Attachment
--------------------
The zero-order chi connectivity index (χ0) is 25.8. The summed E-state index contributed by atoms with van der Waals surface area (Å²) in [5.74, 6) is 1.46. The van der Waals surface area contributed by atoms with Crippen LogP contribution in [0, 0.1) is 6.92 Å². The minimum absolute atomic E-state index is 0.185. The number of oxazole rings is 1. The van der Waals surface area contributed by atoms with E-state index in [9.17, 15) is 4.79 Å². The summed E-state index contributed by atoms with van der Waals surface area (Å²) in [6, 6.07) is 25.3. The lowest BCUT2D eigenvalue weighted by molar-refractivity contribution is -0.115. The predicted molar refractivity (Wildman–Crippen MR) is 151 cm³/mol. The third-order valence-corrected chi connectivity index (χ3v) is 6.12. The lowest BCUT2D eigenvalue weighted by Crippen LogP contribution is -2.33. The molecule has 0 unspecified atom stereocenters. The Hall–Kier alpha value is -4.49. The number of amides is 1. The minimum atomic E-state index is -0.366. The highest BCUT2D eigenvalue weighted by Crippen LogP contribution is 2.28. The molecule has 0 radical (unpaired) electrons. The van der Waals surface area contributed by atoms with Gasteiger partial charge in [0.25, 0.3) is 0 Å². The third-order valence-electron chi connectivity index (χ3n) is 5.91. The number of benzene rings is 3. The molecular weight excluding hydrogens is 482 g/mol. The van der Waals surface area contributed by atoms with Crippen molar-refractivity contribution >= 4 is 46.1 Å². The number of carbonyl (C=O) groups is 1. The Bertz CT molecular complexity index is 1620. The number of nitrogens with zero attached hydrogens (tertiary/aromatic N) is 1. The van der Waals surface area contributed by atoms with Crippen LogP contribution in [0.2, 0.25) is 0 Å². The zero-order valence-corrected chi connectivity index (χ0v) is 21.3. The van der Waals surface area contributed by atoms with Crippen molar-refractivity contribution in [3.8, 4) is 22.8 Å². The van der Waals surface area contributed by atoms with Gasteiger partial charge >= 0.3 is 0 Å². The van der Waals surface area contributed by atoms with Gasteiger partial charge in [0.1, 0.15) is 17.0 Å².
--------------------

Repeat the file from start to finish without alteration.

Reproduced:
The zero-order chi connectivity index (χ0) is 25.8. The summed E-state index contributed by atoms with van der Waals surface area (Å²) in [5.74, 6) is 1.46. The van der Waals surface area contributed by atoms with Crippen LogP contribution in [0, 0.1) is 6.92 Å². The minimum absolute atomic E-state index is 0.185. The number of oxazole rings is 1. The van der Waals surface area contributed by atoms with E-state index in [9.17, 15) is 4.79 Å². The summed E-state index contributed by atoms with van der Waals surface area (Å²) in [6, 6.07) is 25.3. The lowest BCUT2D eigenvalue weighted by molar-refractivity contribution is -0.115. The predicted molar refractivity (Wildman–Crippen MR) is 151 cm³/mol. The third-order valence-corrected chi connectivity index (χ3v) is 6.12. The lowest BCUT2D eigenvalue weighted by Crippen LogP contribution is -2.33. The molecule has 0 unspecified atom stereocenters. The Hall–Kier alpha value is -4.49. The number of amides is 1. The minimum atomic E-state index is -0.366. The highest BCUT2D eigenvalue weighted by Crippen LogP contribution is 2.28. The molecule has 0 radical (unpaired) electrons. The van der Waals surface area contributed by atoms with Gasteiger partial charge in [0.25, 0.3) is 0 Å². The third-order valence-electron chi connectivity index (χ3n) is 5.91. The number of benzene rings is 3. The molecular weight excluding hydrogens is 482 g/mol. The van der Waals surface area contributed by atoms with Crippen molar-refractivity contribution >= 4 is 46.1 Å². The number of carbonyl (C=O) groups is 1. The Bertz CT molecular complexity index is 1620. The number of nitrogens with zero attached hydrogens (tertiary/aromatic N) is 1. The van der Waals surface area contributed by atoms with Crippen LogP contribution in [0.2, 0.25) is 0 Å². The zero-order valence-corrected chi connectivity index (χ0v) is 21.3. The van der Waals surface area contributed by atoms with Crippen molar-refractivity contribution in [3.8, 4) is 22.8 Å². The van der Waals surface area contributed by atoms with Gasteiger partial charge >= 0.3 is 0 Å². The van der Waals surface area contributed by atoms with Gasteiger partial charge in [0.1, 0.15) is 17.0 Å².